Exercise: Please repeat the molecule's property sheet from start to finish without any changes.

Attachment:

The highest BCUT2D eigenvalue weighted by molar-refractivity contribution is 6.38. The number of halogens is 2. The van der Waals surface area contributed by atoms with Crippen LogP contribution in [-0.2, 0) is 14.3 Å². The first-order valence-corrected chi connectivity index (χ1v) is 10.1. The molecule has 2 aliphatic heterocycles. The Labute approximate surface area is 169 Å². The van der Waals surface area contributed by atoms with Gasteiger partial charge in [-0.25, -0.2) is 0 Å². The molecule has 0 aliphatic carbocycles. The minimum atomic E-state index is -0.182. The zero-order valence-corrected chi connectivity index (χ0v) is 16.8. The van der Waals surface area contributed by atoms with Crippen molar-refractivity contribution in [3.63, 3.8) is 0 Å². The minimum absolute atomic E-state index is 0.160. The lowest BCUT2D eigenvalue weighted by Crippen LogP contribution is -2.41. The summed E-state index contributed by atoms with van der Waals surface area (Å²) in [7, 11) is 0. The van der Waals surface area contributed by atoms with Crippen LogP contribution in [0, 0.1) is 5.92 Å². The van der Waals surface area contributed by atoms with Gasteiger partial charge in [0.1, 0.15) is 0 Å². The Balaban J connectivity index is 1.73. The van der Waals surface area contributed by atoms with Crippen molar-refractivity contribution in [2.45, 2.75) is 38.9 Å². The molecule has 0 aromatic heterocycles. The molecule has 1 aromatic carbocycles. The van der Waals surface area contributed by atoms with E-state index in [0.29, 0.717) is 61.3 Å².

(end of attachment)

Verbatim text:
The highest BCUT2D eigenvalue weighted by molar-refractivity contribution is 6.38. The number of halogens is 2. The van der Waals surface area contributed by atoms with Crippen LogP contribution in [-0.2, 0) is 14.3 Å². The first-order valence-corrected chi connectivity index (χ1v) is 10.1. The molecule has 2 aliphatic heterocycles. The Labute approximate surface area is 169 Å². The van der Waals surface area contributed by atoms with Gasteiger partial charge in [-0.25, -0.2) is 0 Å². The molecule has 0 aliphatic carbocycles. The minimum atomic E-state index is -0.182. The zero-order valence-corrected chi connectivity index (χ0v) is 16.8. The van der Waals surface area contributed by atoms with Crippen molar-refractivity contribution in [3.63, 3.8) is 0 Å². The minimum absolute atomic E-state index is 0.160. The lowest BCUT2D eigenvalue weighted by Crippen LogP contribution is -2.41. The summed E-state index contributed by atoms with van der Waals surface area (Å²) in [7, 11) is 0. The van der Waals surface area contributed by atoms with Crippen LogP contribution in [0, 0.1) is 5.92 Å². The van der Waals surface area contributed by atoms with Gasteiger partial charge in [0.1, 0.15) is 0 Å². The Balaban J connectivity index is 1.73. The van der Waals surface area contributed by atoms with Crippen molar-refractivity contribution in [2.45, 2.75) is 38.9 Å². The molecule has 0 aromatic heterocycles. The molecule has 1 aromatic carbocycles. The van der Waals surface area contributed by atoms with E-state index in [0.29, 0.717) is 61.3 Å².